Active control of radiated noise from a cylindrical shell using external piezoelectric panels
Author(s)Song, Kyungyeol, 1972-
Massachusetts Institute of Technology. Dept. of Aeronautics and Astronautics.
Steven R. Hall.
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Control architectures and methodologies are developed for the reduction of radiated noise from a thick-walled cylindrical shell using external piezoelectric panels. The proposed approach is to cover the shell's outer surface with curved active composite panels, and to reduce the radiated noise by controlling the motion of each panel's outer surface (i.e., the radiating surface), instead of the shell's outer surface. The use of external piezoelectric panels proposed in this thesis has significant advantages over the conventional approach of directly controlling the structure in reducing radiated noise from stiff structures. The reason is that the proposed approach needs much less control authority, and allows the control system to be significantly less dependent on the dynamic characteristics of the structure, than the conventional approach. The control architecture is composed of local controllers, which are implemented for each panel to reduce its vibration level, and a global controller, which makes the shell a weak radiator by coordinating all of the panels simultaneously. For each local control, two different feedback controllers are implemented simultaneously. The first feedback controller takes the acceleration of the outer surface of each panel and uses high gain to minimize its motion. The other feedback loop, which is denoted as the feedforward controller in this thesis, takes acceleration on the inside surface of the panel and aims at canceling the motion of radiating surface. Several controller configurations were designed, implemented and compared, in order to find the one that is the simplest to implement, while achieving the required closed-loop performance and stability margins.(cont.) After covering the surface of the cylindrical shell with active composite panels, the panel-level tonal controllers were designed and implemented on the shell vibrating in water. The controllers yielded more than 20 dB of attenuation at the target frequency in the acceleration over the radiating surface, although the actual noise level was increased under closed-loop control due to the flaws in the internal accelerometers in the panels. For global control, a new wavenumber domain sensing method has been developed and applied to feedback controller design for active structural acoustic control. The approach is to minimize the total acoustic power radiated from vibrating structures in the wavenumber domain. We found that the method greatly simplifies the design of MIMO LQG controllers for active structural acoustic control, by reducing the effort to model the acoustic radiation from the structure, and by reducing significantly the number of transfer functions that should be identified to get a plant model. The new sensing method was numerically validated on a beam structure and a cylindrical shell with active composite panels mounted.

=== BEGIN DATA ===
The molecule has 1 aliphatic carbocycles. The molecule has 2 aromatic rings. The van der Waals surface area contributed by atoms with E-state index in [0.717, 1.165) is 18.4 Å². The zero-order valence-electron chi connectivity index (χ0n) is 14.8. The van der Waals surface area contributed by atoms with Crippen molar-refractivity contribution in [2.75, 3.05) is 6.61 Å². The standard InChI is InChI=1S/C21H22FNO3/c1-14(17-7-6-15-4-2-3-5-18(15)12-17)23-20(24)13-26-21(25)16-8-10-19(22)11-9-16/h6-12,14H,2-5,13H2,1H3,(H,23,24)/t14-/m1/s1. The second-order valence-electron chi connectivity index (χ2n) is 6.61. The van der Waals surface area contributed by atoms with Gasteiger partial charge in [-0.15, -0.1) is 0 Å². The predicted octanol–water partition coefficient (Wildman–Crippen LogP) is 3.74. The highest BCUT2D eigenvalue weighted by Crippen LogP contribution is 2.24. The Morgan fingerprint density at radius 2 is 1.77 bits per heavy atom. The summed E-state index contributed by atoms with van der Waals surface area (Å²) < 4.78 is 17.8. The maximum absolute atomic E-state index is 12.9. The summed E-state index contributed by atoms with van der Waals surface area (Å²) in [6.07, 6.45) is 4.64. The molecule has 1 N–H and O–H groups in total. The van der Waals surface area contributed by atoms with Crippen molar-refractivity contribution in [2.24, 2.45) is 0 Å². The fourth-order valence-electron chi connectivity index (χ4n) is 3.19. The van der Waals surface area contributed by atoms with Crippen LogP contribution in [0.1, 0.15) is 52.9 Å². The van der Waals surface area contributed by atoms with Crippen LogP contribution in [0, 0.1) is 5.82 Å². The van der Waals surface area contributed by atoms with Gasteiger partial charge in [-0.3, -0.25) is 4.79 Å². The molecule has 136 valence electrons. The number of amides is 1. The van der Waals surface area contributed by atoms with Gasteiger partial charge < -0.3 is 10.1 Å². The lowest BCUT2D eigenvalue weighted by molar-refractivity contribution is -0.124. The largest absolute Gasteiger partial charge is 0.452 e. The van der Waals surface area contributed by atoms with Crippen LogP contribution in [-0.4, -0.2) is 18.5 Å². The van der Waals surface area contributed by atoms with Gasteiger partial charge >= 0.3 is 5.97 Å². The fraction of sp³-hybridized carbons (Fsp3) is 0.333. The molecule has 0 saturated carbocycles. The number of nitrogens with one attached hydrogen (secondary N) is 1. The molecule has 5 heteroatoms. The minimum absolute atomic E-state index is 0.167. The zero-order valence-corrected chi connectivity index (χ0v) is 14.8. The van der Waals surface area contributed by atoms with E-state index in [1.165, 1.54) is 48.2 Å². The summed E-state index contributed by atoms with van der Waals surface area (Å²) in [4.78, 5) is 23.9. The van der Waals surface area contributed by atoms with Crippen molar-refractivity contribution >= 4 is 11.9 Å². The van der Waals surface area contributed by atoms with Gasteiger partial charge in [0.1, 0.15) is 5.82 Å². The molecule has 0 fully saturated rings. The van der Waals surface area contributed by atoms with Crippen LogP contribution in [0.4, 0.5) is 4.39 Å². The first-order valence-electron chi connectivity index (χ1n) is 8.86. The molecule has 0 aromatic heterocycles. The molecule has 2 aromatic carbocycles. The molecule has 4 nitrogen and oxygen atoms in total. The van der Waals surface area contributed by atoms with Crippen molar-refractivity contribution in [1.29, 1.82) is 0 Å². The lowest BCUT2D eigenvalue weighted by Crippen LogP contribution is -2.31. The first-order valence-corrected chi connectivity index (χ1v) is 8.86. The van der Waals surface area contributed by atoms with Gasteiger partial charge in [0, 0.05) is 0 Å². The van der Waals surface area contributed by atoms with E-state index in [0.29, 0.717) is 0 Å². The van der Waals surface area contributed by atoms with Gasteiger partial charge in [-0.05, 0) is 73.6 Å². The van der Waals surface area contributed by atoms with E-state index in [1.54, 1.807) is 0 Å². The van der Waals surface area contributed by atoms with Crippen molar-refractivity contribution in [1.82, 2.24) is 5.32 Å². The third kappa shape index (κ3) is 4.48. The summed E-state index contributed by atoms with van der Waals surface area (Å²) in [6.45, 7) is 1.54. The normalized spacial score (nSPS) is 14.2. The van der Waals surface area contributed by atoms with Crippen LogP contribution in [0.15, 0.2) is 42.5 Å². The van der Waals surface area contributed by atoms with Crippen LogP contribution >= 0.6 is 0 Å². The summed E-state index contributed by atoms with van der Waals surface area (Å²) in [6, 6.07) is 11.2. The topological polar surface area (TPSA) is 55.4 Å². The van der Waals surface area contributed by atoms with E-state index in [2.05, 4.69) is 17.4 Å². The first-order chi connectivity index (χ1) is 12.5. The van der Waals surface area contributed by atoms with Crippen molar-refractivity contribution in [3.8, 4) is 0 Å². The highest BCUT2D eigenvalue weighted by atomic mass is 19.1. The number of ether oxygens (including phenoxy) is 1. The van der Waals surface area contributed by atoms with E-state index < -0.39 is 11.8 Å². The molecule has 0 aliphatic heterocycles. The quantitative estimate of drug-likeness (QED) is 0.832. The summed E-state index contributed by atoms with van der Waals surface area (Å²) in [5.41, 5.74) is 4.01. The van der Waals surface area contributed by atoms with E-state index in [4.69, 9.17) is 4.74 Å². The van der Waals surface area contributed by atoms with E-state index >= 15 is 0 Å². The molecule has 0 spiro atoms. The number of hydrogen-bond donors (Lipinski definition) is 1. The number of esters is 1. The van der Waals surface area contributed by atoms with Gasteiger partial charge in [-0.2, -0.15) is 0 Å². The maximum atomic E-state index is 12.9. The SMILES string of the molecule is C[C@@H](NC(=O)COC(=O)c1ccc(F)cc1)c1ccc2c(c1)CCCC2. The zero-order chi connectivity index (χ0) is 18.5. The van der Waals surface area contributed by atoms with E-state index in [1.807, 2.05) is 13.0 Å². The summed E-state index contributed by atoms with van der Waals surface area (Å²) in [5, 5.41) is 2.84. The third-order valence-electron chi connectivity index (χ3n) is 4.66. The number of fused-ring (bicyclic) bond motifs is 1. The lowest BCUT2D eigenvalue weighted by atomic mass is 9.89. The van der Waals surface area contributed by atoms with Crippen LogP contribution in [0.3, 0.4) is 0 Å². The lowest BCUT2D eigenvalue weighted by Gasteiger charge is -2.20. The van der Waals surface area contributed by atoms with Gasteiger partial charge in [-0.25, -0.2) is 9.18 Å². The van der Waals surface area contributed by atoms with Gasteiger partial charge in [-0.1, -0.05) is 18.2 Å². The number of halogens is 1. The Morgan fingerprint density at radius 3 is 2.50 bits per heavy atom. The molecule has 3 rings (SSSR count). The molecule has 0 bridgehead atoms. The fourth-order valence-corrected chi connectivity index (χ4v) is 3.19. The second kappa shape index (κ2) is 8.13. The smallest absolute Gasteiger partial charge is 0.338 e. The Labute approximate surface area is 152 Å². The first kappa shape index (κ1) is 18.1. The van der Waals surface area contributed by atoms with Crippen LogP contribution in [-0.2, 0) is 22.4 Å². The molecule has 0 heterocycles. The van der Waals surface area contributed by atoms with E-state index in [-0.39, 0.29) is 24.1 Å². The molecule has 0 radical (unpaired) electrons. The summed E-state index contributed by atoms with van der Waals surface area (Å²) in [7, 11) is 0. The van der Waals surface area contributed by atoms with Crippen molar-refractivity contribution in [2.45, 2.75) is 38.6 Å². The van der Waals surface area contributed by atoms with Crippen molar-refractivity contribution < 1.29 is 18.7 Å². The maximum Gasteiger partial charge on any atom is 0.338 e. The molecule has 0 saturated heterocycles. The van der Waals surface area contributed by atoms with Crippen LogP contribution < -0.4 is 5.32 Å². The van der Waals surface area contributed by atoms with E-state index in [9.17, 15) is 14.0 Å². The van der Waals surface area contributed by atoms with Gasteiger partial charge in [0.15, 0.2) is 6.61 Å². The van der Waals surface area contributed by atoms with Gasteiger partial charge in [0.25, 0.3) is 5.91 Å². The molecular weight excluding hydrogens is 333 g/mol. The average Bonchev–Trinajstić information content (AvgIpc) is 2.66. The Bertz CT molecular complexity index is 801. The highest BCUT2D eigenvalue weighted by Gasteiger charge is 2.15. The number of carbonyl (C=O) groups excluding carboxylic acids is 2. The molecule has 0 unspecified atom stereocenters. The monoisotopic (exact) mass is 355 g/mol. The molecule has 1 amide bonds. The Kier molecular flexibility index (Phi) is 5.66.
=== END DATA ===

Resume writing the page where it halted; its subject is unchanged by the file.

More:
Thesis (Ph. D.)--Massachusetts Institute of Technology, Dept. of Aeronautics and Astronautics, 2002.Includes bibliographical references (p. 285-290).
DepartmentMassachusetts Institute of Technology. Dept. of Aeronautics and Astronautics.
Massachusetts Institute of Technology
Aeronautics and Astronautics.